1. Hi Nic,

      You’re all the way over the other side of the world in beautiful Oz! Thanks ever so much for reading the blog and taking the time to comment. It is great to hear how things are done down under and to discover how strict they are. How do you know what will be accepted? Do you receive a document saying what’s ok and what’s not, or do parents have to learn by trial and error (ie, just by the retuning of unhealthy items). No packaging? Wow.
      Here we have to pack a snack box, which they open up after their sleep and before the end of the school day. Soft fruit pouches are what most people seem to pack (the squeeze and suck type – I wonder if that counts as packaging). Boudoirs (biscuits with a bit of sugar on the top) are also popular and given by the crèche too at snack times. So I don’t think their snacks would always fit into your school system’s idea of “healthy”. I often pack some grapes, a fruit pouch and a chocolate dinosaur biscuit (which I’m guessing would be sent back by your school, lol).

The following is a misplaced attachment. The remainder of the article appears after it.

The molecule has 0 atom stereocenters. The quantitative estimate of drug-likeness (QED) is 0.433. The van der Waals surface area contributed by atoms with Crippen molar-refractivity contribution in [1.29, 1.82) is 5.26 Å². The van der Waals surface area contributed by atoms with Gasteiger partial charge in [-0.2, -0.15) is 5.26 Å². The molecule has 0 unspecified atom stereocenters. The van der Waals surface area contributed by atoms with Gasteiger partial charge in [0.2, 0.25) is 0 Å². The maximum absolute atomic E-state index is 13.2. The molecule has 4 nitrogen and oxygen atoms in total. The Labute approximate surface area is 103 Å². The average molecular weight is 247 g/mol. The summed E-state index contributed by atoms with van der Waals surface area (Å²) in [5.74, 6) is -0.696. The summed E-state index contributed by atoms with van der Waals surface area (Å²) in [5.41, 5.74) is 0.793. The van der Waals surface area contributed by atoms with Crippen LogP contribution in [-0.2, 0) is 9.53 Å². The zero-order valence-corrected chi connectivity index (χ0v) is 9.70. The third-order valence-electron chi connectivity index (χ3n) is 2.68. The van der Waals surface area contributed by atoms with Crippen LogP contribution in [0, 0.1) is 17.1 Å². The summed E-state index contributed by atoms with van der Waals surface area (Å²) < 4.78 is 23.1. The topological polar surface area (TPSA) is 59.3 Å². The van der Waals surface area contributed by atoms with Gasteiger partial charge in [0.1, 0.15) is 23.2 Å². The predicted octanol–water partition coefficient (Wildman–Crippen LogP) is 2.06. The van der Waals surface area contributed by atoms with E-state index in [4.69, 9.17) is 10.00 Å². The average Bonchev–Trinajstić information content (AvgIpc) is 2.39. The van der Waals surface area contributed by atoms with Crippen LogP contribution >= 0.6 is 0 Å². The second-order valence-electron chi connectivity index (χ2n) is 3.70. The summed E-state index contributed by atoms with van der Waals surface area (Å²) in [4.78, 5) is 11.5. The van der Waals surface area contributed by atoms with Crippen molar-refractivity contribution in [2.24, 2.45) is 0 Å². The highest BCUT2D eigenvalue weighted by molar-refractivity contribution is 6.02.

I love the fruit break idea – I’m wondering if it gets competitive between parents, who brings the most exciting fruits….? I haven’t detected any competition between mums here really so far. Not sure whether that’s unique to where I live or just the countryside, it could be different in the cities….
      I talked to Super H about your question about school just to be sure. It seems to me that most people send their kids to “maternelle” at three and he confirmed this is the case. Having lived most of his life in France he said he’s never really come across any families who didn’t send their kids to school at three. I know that some parents choose just the mornings sometimes, feeling that for a three year old a whole school day is a bit much. But, to be honest, it’s lunch, play, sleep and snack, so the afternoon is just relaxing and fun.